Braising is just about my favorite way to prepare chicken because it’s so simple and gets such great results. I’ve posted some braises before, like here for example, so braising isn’t new to this blog, however this is the first time I’ve posted about tofu skins. If you haven’t used tofu skins in your own cooking, I hope this demystifies them a bit and encourages you to try them.
In the picture above, the tofu skins are the light brown crinkly bits. They’re made from the thin sheet that forms on the top of boiling soy milk. The soft sheets are gently lifted off the soy milk and sold directly or else hung to dry. Dried tofu skin, or 腐竹 (fǔzhú) is sold in packages like this:
The tofu skins look like the picture below when you take them out of the package. The shape shows clearly that they were hung vertically to dry.
The sticks are crispy and will snap into pieces if you don’t handle them carefully. You should rehydrate them before using, which is easily done by resting the skins in hot water for about a half-hour. If you have a large enough container, you can put the skins into the water whole. If not then simply break them into smaller pieces before soaking. After soaking they’ll be soft, and you can slice them neatly into the final size that you’re looking for.
Tofu skins have a pleasantly robust texture and have been used as a meat substitute in China for hundreds of years. They have a pleasantly nutty flavor, but more importantly, they carry the flavor of whatever liquid you cook them in.
Start by browning the chicken on both sides in a little oil. I used chicken legs with the bone in.
When the chicken is pleasantly brown, toss in the garlic and the spices and stir-fry for a few moments until the spices become fragrant. Take care not to burn anything. (The dried chiles burn especially quickly, so be careful.)
All that’s left is to add the braising liquid of chicken stock, soy sauce, and Shaoxing rice wine (绍兴酒), and the tofu skins. Cook gently for another hour and a half, until the meat can be pulled off the bone with chopsticks.
INGREDIENTS and PREP:
- 1.5 lbs chicken legs, bone-in
- 10-15 dried Thai chili peppers, 4 star anise, 5 pieces cassia bark, 6 cloves garlic (peeled and crushed)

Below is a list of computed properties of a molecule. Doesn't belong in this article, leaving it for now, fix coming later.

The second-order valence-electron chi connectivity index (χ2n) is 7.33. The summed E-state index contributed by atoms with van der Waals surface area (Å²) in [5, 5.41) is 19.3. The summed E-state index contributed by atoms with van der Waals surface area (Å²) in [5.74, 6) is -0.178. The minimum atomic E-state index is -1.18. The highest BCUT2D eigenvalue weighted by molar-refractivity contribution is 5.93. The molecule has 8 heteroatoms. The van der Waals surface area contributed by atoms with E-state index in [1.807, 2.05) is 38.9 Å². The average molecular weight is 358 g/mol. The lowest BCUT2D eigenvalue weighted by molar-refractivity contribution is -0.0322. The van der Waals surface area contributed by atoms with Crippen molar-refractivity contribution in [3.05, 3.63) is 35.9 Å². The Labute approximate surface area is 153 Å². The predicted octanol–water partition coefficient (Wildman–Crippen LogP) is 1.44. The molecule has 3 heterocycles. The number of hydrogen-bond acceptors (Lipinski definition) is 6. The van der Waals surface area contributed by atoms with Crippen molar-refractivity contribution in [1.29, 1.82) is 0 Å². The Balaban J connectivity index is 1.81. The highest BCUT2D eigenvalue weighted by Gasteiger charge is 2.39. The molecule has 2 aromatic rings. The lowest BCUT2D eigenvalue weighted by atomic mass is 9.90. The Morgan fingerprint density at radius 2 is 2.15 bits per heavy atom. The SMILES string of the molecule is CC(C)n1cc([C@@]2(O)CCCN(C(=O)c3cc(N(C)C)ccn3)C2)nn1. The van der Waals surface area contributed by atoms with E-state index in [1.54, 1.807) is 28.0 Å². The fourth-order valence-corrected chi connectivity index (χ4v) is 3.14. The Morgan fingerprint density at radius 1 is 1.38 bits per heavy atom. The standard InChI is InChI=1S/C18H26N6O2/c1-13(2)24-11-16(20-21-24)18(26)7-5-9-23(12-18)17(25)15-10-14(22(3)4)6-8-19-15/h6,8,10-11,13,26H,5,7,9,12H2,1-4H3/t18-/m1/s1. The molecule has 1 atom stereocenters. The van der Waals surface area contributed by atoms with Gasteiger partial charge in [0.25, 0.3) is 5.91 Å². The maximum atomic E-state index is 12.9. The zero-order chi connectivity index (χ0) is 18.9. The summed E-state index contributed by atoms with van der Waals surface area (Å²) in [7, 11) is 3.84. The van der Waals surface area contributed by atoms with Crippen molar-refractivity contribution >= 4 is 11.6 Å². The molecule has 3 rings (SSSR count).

- 4 cups chicken broth (or to enough to cover the legs in the braising pot), 1/2 cup soy sauce, 1/2 cup Shaoxing rice wine
- Tofu skins, reconstituted in hot water for about 30 minutes and then cut into bite-sized pieces, to make about 1/2 cups total
- Heat 2 Tbsp peanut oil in your braising pot until shimmering. Swirl it around and then add the chicken legs (#1). Brown the chicken lightly on both sides.
- Toss in the chiles, star anise, cassia bark, and crushed garlic (#2) and stir-fry for about 30 seconds until fragrant. Don’t let the chiles burn.
- Then pour in the braising liquid (#3) and boil gently for about an hour and a half, until you can pull the meat off the bone with chopsticks. Add the tofu skins (#4) to the pot when there’s about 45 minutes left.
- Garnish with chopped scallions; serve with rice and contrasting dishes.
VARIATIONS: When you taste this dish, you’ll love the texture of the tofu skins and how they carry the flavors of the sauce. Therefore, one simple variation would be to change the ratio of the tofu skins to chicken depending on your personal preference. You can even make a fully vegetarian version of this recipe by eliminating the chicken altogether, switching to vegetable stock, and adding enough tofu skins to make a good-sized finished dish.
The essential Chinese pantry is here.
Simmered and braised dishes are perhaps the most underrated (and delicious) aspects of Asian cuisines! I’ll definitely be trying out this recipe.
I love tofu skin, but I have not been able to find it anywhere here. However, I didn’t realize there was a dried version. Now I know what to look for on my next shopping trip. Thanks!
You’re very welcome. If you have an Asian market, you can ask for 腐竹 (fǔzhú) and they can hopefully help you. Best of luck.
Thank you so much! Unfortunately, we have lots of very nice Asian markets, but few are Chinese-owned. Which maybe the explanation. But I’m gonna keep looking!
I made it tonight and it was absolutely delicious! I had quite a lot of liquid left toward the end of the cooking, so I thickened it with some cornstarch slurry. The chicken was so tender and tasty. Love it!